2. A roofing board having its upper surface impregnated by asphalt and a thin, impervious, non absorbent polyethylene 0.0002 to 0.001 inch, covering sheet attached over the impregnated surface, said sheet being normally tough enough to act as a parting medium preventing the board from sticking to adjacent boards when stacked for shipment and providing a clean surface for handling and installation, said covering sheet being sufficiently thin and of a composition disruptable by heated mopping asphalt applied thereover when the board is a base for a built-up roofing.
3. A roofing board according to claim 2 in which the composition of the covering sheet is fusible at the temperature of the heated mopping asphalt.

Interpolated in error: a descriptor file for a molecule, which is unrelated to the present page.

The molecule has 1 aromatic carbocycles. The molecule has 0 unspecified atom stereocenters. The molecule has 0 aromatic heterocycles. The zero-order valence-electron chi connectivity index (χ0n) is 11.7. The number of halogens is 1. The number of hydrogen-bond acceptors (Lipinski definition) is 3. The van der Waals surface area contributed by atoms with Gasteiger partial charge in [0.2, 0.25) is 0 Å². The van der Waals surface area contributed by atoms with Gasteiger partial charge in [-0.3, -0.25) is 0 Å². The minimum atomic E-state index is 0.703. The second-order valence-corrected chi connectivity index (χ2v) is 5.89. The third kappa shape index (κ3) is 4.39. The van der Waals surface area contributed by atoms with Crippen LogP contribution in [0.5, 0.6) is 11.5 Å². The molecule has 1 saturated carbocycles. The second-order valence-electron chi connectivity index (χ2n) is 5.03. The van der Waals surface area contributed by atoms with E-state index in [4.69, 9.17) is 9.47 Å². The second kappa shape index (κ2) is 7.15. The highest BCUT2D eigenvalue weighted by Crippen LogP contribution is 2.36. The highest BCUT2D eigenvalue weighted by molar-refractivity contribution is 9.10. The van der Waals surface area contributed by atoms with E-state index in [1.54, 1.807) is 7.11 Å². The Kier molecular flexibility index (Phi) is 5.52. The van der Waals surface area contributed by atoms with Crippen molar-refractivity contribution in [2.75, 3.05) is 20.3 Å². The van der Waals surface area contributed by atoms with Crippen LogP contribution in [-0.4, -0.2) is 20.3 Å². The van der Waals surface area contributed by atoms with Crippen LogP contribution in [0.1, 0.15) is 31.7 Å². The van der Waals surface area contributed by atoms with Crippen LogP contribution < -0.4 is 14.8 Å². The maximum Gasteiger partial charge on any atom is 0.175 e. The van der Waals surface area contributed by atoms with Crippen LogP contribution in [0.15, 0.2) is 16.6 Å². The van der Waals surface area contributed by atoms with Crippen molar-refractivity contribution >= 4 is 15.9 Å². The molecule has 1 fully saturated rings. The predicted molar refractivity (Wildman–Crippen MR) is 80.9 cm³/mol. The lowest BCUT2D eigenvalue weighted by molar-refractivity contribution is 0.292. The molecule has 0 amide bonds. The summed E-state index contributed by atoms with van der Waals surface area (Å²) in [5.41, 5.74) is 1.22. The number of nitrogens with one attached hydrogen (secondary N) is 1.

4. A roofing board according to claim 2 in which the composition of the covering sheet is dissolvable at the temperature of the heated mopping asphalt.
5. A roofing board for a base unit of a built-up roofing structure having a top impregnation of asphalt, and an impervious protective covering sheet of polyethylene composition and in a thickness between 0.0002 and 0.001 of an inch and being thermoplastic and softenable at 220F and hence easily destructable at the temperature of mopping asphalt applied thereover whereby the sheet may be apertured for union of the mopping asphalt with the asphaltic impregnation.
6. A roofing board for a base unit of a built-up roofing structure having a top impregnation of asphalt and an impervious protective covering sheet 0.0002 to 0.001 of an inch in thickness over the asphaltic impregnation, the covering sheet being low to medium density polyethylene dissolvable by the oils of asphalt and hence destructable by hot mopping asphalt applied thereover whereby the sheet may be apertured for union of the mopping asphalt with the asphaltic impregnation.